Over the centuries various means were used to put condemned persons to death. Some methods were quite horrific, and they were specifically designed so that the victim would suffer long and agonizing pain before death. Crucifixion, impalement, burning at the stake, being thrown to the wild animals, and being drawn and quartered were among those methods employed at one time or another in various parts of the world. Usually these executions were performed in a public place as a salutary lesson to other would-be malefactors.
These barbaric punishments were gradually eliminated in civilized nations, and reliance was placed on relatively quick methods to put someone to death. For someone in military service it was usually the firing squad. For civilians, it was most often hanging or decapitation. As a carry-down from Greek and Roman tradition, death by beheading was considered a more honorable way to die, so it was usually reserved for the nobility. Commoners got the rope.
Beheading was performed by an executioner wielding an axe. Appropriately, he was called a headsman. Any nobleman awaiting execution was very anxious that the headsman be sober, possessed a sharp blade, and had excellent aim. Even so, it sometimes took more than one blow to do the job.
In 1792, as the French Revolution was moving into high gear, the French National Assembly was looking for a more expeditious and humane way to put people to death. This resulted in the birth of the guillotine. Ironically, it has been reported that King Louis XVI himself may have contributed to its design. Even a relatively unskilled executioner could use a guillotine without major mishap. Henceforth, in France, it was employed to execute all persons, noblemen and commoners, who were condemned to death, and the guillotine continued to be used until 1977, the only exceptions being those French military persons executed by firing squad. (It is also interesting to note that when a French soldier is executed by firing squad, after the bullets are fired, the squad commander steps forward and shoots the condemned man in the head. That is known as the “coup de grace”, the blow of mercy.)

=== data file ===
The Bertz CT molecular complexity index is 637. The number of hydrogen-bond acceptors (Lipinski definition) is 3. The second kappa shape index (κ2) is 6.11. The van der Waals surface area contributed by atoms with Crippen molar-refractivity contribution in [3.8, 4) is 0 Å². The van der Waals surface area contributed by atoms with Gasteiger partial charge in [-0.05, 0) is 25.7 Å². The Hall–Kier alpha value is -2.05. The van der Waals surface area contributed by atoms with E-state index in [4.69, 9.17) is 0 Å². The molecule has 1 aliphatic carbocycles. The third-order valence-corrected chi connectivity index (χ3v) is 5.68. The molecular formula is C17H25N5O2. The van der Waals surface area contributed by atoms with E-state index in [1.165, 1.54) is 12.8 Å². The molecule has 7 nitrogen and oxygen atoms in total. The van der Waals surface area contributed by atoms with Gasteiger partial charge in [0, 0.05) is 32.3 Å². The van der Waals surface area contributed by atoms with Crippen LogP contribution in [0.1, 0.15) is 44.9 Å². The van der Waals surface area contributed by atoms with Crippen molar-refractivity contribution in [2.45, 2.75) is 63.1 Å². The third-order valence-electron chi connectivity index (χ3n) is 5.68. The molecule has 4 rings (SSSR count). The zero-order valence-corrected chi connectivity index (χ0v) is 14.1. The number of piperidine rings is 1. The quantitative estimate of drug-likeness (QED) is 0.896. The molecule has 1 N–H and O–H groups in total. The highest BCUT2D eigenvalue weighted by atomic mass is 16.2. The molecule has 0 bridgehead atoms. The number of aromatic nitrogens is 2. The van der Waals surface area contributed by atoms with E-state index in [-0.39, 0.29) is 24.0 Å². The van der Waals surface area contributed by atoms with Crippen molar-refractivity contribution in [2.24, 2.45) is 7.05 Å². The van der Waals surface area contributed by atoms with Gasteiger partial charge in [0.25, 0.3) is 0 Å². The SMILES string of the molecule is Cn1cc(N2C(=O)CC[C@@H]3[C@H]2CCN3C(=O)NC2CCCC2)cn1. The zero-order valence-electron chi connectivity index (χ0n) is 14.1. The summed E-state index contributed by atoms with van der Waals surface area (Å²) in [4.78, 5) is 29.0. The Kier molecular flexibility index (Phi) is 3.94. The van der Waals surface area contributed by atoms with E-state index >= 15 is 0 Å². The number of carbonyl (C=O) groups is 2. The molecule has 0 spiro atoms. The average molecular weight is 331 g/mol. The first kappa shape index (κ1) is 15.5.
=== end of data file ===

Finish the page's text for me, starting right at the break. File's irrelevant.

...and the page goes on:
In Great Britain, the last beheading took place in 1747. After that, hanging was the normal method of execution. The same was true in the United States. By the 1880s, however, there were increasing calls for a more humane method. Out of these calls came the development of the electric chair. The electric chair was first used in the 1890s, and it still remains as an alternative method of execution in several states. Over the years, however, there were troubling stories about electric chair malfunctions, stories that remind one of those tales about the headsman’s dull axe. Because of this, some states turned to the gas chamber, which was first used for an execution in 1924. Like the electric chair, however, the gas chamber presented its own set of problems. Finally, beginning in 1982, lethal injection became the almost universal mode of execution in those American states still having a death penalty. Even though lethal injection is usually considered much less brutal and painful than the electric chair or gas chamber, critics often label it as cruel and inhumane punishment. Indeed, many will be satisfied only with the total elimination of the death penalty.
For my views on the subject of elimination, please read my previous post titled “Capital Punishment.”